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aggrieve

English

Etymology

From Middle English agreven, Old French agrever; a (Latin ad) + grever (to burden, injure), [[w:Template:lang:la language|Template:lang:la]][[Category:Template:lang:la derivations]] gravare (to weigh down), from gravis (heavy). See grieve, and compare with aggravate.

Pronunciation

  • IPA: /ʌˈgɹiv/

Verb

Infinitive
to aggrieve

Third person singular
aggrieves

Simple past
aggrieved

Past participle
-

Present participle
aggrieving

to aggrieve (third-person singular simple present aggrieves, present participle aggrieving, simple past and past participle aggrieved)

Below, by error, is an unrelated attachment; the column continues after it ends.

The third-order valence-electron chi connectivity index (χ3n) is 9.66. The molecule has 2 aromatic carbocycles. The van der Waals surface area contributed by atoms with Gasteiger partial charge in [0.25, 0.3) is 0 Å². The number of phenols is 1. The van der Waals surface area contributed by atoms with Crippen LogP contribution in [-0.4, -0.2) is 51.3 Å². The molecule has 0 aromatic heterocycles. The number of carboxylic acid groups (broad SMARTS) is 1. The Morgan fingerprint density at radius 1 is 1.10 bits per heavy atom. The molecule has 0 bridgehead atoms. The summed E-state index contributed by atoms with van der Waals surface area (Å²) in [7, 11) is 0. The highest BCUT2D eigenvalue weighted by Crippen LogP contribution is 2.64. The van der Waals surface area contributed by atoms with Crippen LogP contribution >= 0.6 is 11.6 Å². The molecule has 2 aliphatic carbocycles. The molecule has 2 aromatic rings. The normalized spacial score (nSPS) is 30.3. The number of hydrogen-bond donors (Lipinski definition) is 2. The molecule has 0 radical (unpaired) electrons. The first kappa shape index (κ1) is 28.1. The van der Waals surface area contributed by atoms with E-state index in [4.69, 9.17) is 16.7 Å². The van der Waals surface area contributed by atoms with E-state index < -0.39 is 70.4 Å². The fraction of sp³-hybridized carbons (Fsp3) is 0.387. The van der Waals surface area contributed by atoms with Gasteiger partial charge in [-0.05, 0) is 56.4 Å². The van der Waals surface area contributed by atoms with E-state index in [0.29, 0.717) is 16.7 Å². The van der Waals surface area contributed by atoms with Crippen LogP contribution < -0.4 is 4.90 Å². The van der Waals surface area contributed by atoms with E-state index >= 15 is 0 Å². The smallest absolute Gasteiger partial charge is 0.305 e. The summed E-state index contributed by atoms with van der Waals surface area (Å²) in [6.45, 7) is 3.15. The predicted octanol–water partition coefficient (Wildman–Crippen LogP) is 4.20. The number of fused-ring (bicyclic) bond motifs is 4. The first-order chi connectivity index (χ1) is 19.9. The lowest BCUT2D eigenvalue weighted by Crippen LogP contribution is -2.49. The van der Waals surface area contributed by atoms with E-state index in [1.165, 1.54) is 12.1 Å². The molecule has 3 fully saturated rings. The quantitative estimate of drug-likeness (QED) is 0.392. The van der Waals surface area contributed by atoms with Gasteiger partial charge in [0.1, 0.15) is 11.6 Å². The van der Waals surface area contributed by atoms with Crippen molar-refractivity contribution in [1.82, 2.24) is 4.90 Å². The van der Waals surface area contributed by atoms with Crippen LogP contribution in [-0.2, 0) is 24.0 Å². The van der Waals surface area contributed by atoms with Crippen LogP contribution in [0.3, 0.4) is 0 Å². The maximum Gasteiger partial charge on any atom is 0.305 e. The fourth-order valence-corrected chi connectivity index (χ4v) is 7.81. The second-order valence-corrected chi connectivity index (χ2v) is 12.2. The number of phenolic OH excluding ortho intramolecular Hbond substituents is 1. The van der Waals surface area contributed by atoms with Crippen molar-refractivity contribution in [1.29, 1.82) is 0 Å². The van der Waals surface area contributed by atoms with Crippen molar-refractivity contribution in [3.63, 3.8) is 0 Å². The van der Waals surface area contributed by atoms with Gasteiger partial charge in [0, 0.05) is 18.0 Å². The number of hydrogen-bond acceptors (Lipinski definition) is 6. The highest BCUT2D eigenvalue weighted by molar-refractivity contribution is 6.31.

1. (intransitive) To give pain or sorrow to; to afflict; hence, to oppress or injure in one's rights; to bear heavily upon;—now commonly used in the passive, to be aggrieved.
  2. (intransitive, Template loop detected: Template:context 1) To grieve; to lament.

References

aggrieve” in Webster’s Revised Unabridged Dictionary, G. & C. Merriam, 1913.

Elsewhere on the web

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Last modified on 15 September 2008, at 19:47